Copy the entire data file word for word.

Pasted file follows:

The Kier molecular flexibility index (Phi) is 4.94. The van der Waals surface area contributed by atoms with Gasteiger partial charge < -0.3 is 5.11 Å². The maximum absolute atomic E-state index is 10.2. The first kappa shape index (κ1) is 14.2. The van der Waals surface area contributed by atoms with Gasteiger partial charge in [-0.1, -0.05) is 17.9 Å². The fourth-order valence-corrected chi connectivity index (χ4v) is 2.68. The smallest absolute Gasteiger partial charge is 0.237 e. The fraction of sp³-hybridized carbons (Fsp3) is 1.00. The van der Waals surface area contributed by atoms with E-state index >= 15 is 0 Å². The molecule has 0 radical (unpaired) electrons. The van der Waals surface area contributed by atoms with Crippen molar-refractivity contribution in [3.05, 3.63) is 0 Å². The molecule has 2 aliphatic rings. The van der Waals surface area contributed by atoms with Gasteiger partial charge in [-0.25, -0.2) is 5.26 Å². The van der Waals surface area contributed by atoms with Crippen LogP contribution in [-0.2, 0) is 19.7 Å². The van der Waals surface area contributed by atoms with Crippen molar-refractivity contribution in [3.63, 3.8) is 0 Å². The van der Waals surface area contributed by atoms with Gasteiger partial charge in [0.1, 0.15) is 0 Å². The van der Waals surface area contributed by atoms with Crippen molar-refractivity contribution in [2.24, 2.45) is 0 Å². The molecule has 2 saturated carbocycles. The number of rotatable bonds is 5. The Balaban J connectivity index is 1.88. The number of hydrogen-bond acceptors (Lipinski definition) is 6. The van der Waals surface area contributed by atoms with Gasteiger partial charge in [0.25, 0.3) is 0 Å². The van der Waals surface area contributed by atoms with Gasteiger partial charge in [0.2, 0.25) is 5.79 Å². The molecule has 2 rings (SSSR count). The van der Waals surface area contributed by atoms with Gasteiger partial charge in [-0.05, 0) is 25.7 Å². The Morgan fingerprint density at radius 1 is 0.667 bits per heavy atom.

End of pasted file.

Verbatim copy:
The Kier molecular flexibility index (Phi) is 4.94. The van der Waals surface area contributed by atoms with Gasteiger partial charge < -0.3 is 5.11 Å². The maximum absolute atomic E-state index is 10.2. The first kappa shape index (κ1) is 14.2. The van der Waals surface area contributed by atoms with Gasteiger partial charge in [-0.1, -0.05) is 17.9 Å². The fourth-order valence-corrected chi connectivity index (χ4v) is 2.68. The smallest absolute Gasteiger partial charge is 0.237 e. The fraction of sp³-hybridized carbons (Fsp3) is 1.00. The van der Waals surface area contributed by atoms with E-state index >= 15 is 0 Å². The molecule has 0 radical (unpaired) electrons. The van der Waals surface area contributed by atoms with Crippen molar-refractivity contribution in [3.05, 3.63) is 0 Å². The molecule has 2 aliphatic rings. The van der Waals surface area contributed by atoms with Gasteiger partial charge in [-0.25, -0.2) is 5.26 Å². The van der Waals surface area contributed by atoms with Crippen LogP contribution in [-0.2, 0) is 19.7 Å². The van der Waals surface area contributed by atoms with Crippen molar-refractivity contribution in [3.63, 3.8) is 0 Å². The van der Waals surface area contributed by atoms with Gasteiger partial charge in [0.1, 0.15) is 0 Å². The van der Waals surface area contributed by atoms with Crippen molar-refractivity contribution in [2.24, 2.45) is 0 Å². The molecule has 2 saturated carbocycles. The number of rotatable bonds is 5. The Balaban J connectivity index is 1.88. The number of hydrogen-bond acceptors (Lipinski definition) is 6. The van der Waals surface area contributed by atoms with Gasteiger partial charge in [0.25, 0.3) is 0 Å². The van der Waals surface area contributed by atoms with Gasteiger partial charge in [0.2, 0.25) is 5.79 Å². The molecule has 2 rings (SSSR count). The van der Waals surface area contributed by atoms with Gasteiger partial charge in [-0.05, 0) is 25.7 Å². The Morgan fingerprint density at radius 1 is 0.667 bits per heavy atom.